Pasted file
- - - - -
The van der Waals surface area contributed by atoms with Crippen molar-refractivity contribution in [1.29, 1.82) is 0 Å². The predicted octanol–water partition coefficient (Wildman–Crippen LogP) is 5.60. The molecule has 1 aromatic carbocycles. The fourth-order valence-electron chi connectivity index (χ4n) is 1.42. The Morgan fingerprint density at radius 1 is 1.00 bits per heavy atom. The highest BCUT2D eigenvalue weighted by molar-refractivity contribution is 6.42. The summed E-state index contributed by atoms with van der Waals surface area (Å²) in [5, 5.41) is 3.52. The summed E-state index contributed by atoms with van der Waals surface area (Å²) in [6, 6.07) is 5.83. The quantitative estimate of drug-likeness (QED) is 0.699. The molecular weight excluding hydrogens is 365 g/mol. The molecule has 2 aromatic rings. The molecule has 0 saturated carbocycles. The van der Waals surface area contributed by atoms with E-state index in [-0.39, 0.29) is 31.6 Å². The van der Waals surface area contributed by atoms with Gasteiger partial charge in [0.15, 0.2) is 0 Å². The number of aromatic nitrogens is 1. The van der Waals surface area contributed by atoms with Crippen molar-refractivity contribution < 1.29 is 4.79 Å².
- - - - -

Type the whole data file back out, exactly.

The van der Waals surface area contributed by atoms with Crippen molar-refractivity contribution in [1.29, 1.82) is 0 Å². The predicted octanol–water partition coefficient (Wildman–Crippen LogP) is 5.60. The molecule has 1 aromatic carbocycles. The fourth-order valence-electron chi connectivity index (χ4n) is 1.42. The Morgan fingerprint density at radius 1 is 1.00 bits per heavy atom. The highest BCUT2D eigenvalue weighted by molar-refractivity contribution is 6.42. The summed E-state index contributed by atoms with van der Waals surface area (Å²) in [5, 5.41) is 3.52. The summed E-state index contributed by atoms with van der Waals surface area (Å²) in [6, 6.07) is 5.83. The quantitative estimate of drug-likeness (QED) is 0.699. The molecular weight excluding hydrogens is 365 g/mol. The molecule has 2 aromatic rings. The molecule has 0 saturated carbocycles. The van der Waals surface area contributed by atoms with E-state index in [-0.39, 0.29) is 31.6 Å². The van der Waals surface area contributed by atoms with Gasteiger partial charge in [0.15, 0.2) is 0 Å². The number of aromatic nitrogens is 1. The van der Waals surface area contributed by atoms with Crippen molar-refractivity contribution < 1.29 is 4.79 Å².